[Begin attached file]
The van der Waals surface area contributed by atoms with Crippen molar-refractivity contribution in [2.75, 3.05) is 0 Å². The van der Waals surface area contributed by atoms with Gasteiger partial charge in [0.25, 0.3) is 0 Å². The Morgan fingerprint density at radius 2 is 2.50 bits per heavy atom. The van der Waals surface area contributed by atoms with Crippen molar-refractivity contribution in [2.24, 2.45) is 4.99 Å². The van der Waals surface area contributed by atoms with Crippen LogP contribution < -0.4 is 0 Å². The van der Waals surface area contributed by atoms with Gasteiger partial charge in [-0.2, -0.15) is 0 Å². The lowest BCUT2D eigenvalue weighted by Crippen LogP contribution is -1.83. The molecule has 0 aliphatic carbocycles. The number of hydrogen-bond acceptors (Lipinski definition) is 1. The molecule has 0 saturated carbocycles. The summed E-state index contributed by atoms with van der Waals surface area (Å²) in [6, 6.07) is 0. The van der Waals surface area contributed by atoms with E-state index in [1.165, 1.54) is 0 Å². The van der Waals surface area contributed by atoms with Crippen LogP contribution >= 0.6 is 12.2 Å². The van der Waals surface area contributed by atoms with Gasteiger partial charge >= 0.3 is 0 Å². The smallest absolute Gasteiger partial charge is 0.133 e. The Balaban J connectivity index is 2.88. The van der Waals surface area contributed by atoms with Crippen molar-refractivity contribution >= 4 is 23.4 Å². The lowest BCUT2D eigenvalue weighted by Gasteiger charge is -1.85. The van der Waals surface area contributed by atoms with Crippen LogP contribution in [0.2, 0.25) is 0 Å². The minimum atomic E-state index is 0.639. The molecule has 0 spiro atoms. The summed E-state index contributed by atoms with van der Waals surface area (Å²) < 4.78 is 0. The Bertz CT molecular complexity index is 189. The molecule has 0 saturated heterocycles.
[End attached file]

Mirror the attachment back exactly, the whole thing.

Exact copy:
The van der Waals surface area contributed by atoms with Crippen molar-refractivity contribution in [2.75, 3.05) is 0 Å². The van der Waals surface area contributed by atoms with Gasteiger partial charge in [0.25, 0.3) is 0 Å². The Morgan fingerprint density at radius 2 is 2.50 bits per heavy atom. The van der Waals surface area contributed by atoms with Crippen molar-refractivity contribution in [2.24, 2.45) is 4.99 Å². The van der Waals surface area contributed by atoms with Crippen LogP contribution < -0.4 is 0 Å². The van der Waals surface area contributed by atoms with Gasteiger partial charge in [-0.2, -0.15) is 0 Å². The lowest BCUT2D eigenvalue weighted by Crippen LogP contribution is -1.83. The molecule has 0 aliphatic carbocycles. The number of hydrogen-bond acceptors (Lipinski definition) is 1. The molecule has 0 saturated carbocycles. The summed E-state index contributed by atoms with van der Waals surface area (Å²) in [6, 6.07) is 0. The van der Waals surface area contributed by atoms with E-state index in [1.165, 1.54) is 0 Å². The van der Waals surface area contributed by atoms with Crippen LogP contribution >= 0.6 is 12.2 Å². The van der Waals surface area contributed by atoms with Gasteiger partial charge >= 0.3 is 0 Å². The smallest absolute Gasteiger partial charge is 0.133 e. The Balaban J connectivity index is 2.88. The van der Waals surface area contributed by atoms with Crippen molar-refractivity contribution >= 4 is 23.4 Å². The lowest BCUT2D eigenvalue weighted by Gasteiger charge is -1.85. The van der Waals surface area contributed by atoms with Crippen LogP contribution in [0.2, 0.25) is 0 Å². The minimum atomic E-state index is 0.639. The molecule has 0 spiro atoms. The summed E-state index contributed by atoms with van der Waals surface area (Å²) < 4.78 is 0. The Bertz CT molecular complexity index is 189. The molecule has 0 saturated heterocycles.